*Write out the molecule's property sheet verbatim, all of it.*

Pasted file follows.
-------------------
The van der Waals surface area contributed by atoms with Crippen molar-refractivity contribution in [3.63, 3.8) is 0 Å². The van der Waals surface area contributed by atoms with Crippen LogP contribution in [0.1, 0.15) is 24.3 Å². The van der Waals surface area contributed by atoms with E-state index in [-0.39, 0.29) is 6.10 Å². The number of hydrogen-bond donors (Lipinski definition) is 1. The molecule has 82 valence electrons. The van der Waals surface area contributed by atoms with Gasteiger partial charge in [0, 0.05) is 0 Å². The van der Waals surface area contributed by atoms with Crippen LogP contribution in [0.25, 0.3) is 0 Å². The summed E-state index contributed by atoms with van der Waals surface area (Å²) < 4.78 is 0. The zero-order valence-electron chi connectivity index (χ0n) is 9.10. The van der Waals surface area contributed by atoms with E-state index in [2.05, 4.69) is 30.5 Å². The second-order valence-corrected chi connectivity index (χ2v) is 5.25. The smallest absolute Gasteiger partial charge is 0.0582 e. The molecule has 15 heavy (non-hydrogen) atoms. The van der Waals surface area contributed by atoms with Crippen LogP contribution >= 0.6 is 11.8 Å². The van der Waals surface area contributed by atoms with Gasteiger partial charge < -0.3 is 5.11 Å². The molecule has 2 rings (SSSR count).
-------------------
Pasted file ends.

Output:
The van der Waals surface area contributed by atoms with Crippen molar-refractivity contribution in [3.63, 3.8) is 0 Å². The van der Waals surface area contributed by atoms with Crippen LogP contribution in [0.1, 0.15) is 24.3 Å². The van der Waals surface area contributed by atoms with E-state index in [-0.39, 0.29) is 6.10 Å². The number of hydrogen-bond donors (Lipinski definition) is 1. The molecule has 82 valence electrons. The van der Waals surface area contributed by atoms with Gasteiger partial charge in [0, 0.05) is 0 Å². The van der Waals surface area contributed by atoms with Crippen LogP contribution in [0.25, 0.3) is 0 Å². The summed E-state index contributed by atoms with van der Waals surface area (Å²) < 4.78 is 0. The zero-order valence-electron chi connectivity index (χ0n) is 9.10. The van der Waals surface area contributed by atoms with E-state index in [2.05, 4.69) is 30.5 Å². The second-order valence-corrected chi connectivity index (χ2v) is 5.25. The smallest absolute Gasteiger partial charge is 0.0582 e. The molecule has 15 heavy (non-hydrogen) atoms. The van der Waals surface area contributed by atoms with Crippen LogP contribution >= 0.6 is 11.8 Å². The van der Waals surface area contributed by atoms with Gasteiger partial charge < -0.3 is 5.11 Å². The molecule has 2 rings (SSSR count).